There seems to me to be an irony implicit in calling this the "information age." Mankind has more data available to him than ever before, but we're faced with the same problems we have always had- and far more of them.
Unsurprisingly, individual lives mirror this collective problem. At every moment, we have input pouring in from ten thousand sources, and it's hard to sort it out. It's as though we were a construction site where the trucks were pulling up every eight seconds with another pile of building materials and finding out the foreman isn't there. The result? Every truck just dumps its load of materials any old place and moves on to bring in the next load. Our inner workers frantically try to keep up, but the site is in chaos and every structure that begins to rise up doesn't follow the intention of the architect. The crews themselves become desperate- they know there is something wrong. They can't get a grip--they don't even speak the same langauges, to borrow from the famous parable--so they try to become architects themselves. New structures get thrown up and torn down right and left as competeing crews try to deal with the influx of material. They argue with each other. There's too much of some materials and not enough of others.
What we end up with is a huge pile of disordered rubble, all of which was intended to build something, but which goes terribly astray.
The idea of in-formation, to me, is not just data. It is the idea of forming something inwardly. In order to do this someone has to be in charge. There has to be discrimination- we can't just pile up materials on our inner construction site willy-nilly, we have to select materials intelligently. We need to know something about building and the site, and there has to be a plan. We're never going to get a tenant to move in if we can't create a suitable residence.
The process of in-formation invoves informing our inner parts. They're discombobulated: they don't talk to each other and in many cases they don't even know their partners are on the building site with them. So we need to get in touch with them and let them know there's an aim.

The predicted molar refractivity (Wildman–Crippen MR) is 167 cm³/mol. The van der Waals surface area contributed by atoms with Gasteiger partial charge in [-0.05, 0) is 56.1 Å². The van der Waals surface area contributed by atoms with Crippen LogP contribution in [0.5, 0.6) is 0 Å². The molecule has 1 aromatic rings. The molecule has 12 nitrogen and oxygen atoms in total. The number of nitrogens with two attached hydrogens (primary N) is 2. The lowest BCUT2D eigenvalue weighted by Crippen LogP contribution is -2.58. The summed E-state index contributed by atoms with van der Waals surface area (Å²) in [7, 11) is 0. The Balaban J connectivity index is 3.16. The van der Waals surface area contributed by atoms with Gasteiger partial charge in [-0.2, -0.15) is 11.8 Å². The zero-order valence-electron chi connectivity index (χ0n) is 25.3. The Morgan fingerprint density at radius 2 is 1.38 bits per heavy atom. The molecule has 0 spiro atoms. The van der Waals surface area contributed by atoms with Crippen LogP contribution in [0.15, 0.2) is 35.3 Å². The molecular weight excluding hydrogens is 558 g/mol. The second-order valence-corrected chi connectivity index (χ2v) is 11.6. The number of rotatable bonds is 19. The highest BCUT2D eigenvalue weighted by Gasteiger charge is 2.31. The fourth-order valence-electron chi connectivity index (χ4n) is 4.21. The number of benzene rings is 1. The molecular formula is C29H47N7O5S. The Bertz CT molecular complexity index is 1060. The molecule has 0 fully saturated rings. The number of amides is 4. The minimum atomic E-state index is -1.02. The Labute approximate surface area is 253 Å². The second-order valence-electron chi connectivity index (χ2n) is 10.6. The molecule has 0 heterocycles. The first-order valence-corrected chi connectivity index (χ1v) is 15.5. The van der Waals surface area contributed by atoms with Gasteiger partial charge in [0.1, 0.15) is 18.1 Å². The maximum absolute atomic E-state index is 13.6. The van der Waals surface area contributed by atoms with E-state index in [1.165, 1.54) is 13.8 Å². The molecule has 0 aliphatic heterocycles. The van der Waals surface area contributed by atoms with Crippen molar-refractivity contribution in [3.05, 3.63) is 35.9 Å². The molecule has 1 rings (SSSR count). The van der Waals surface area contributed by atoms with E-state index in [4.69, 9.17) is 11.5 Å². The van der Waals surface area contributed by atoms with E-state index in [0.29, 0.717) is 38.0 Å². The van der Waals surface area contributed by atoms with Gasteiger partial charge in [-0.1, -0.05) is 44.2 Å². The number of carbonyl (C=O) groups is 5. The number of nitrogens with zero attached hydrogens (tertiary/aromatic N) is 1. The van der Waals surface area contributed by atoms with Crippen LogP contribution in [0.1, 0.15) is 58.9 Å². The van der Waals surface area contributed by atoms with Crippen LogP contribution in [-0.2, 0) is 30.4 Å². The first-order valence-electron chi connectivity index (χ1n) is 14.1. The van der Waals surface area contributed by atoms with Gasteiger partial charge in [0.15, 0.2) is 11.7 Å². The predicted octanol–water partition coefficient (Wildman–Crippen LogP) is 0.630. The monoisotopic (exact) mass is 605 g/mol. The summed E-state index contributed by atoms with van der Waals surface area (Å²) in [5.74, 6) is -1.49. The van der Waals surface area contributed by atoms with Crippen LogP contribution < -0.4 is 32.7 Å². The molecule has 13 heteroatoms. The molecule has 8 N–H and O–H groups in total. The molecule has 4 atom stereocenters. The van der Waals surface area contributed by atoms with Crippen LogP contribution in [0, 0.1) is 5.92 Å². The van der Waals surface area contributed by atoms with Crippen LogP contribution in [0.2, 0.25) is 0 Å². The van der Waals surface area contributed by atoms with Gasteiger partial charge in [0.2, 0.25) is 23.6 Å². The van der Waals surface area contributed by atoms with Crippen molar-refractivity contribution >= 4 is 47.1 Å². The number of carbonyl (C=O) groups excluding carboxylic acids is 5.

Increasingly I rely on my breathing to inform me. Every breath I take, if taken with attention, has the potential to help my construction crew remember what it's supposed to be up to.
With the help of my breathing, all day long I can remind them:
We're always on site, guys, and we are working against a deadline.
This line of ponderings arose as a result of a discussion I had with my wife Neal about a reading of Mme. de Salzmann's in which she stated that man has two natures- an animal, and an angel.
Many people are familiar with the two famous Zen koans:
Does a dog have Buddha nature?
What is the sound of one hand clapping?
Now, it's widely presumed that koans have no answers. However we already know that that presumption is false, because answers are, essentially, responses (check the dictionary on this one, you'll see that's one of the primary definitions of the word answer), and it's definitely clear that there can be responses to koans.
Over and over again in Zen, we see it's the immediate quality of the responses that matter. The logical intellectual content is apparently secondary. So koans do have "answers," although perhaps not necessarily in the way that we usually expect an answer to be understood.
Perhaps- just perhaps- these two koans both point to the issue of man's two natures?
In the first one, we see a redundant question. Why is it redundant?
Because according to both dogma and technical understanding in Buddhism, it's already understood by default that all of reality has Buddha nature. Buddha nature penetrates all matter because the state of is-ness itself is Buddha nature. So the question is rhetorical right up front. The answer is so obvious there is no need to ask it. This points to a suggestion: the question is not at all what it appears to be!
So, I asked myself- what if the Koan were about man, not about a dog? We are all "dogs-" that is, we have an animal nature that is not in relationship with our higher nature.
When we ask the question "Does a dog have Buddha nature?" we see that the answer can be either yes or no, depending on whether or not a man has formed within himself a relationship to his higher nature.
So there is an avenue to understanding this koan which seems perhaps unconventional until one considers its relationship to Mme De Salzmann's words.
That insight got me pondering koan number two. I asked myself- perhaps the second koan has the same intentionally allegorical direction in it? It, too, poses an apparent conundrum: What the heck IS the sound of one hand clapping, anyway?
Well-- I pondered-- one hand cannot clap, so this koan, like the other one, must be pointing to something other than hands and clapping, yes? Or so I reasoned.
Maybe the one hand represents man's animal nature?Then I realized- TWO hands CAN clap. That is, no "objective result"- sound - can arise from the action of one hand (one nature.) It is only if there are two natures in relationship that an answer can be obtained. When the Zen student "responds" to the koan it is the quality of the response that determines the master's acceptance. If it can be seen that the responses arises from an immediate relationship between the two natures, the response is valid- no matter what it is.
So like those of us in the work, the aim of the Zen practitioner is to form an inner bridge between his natures.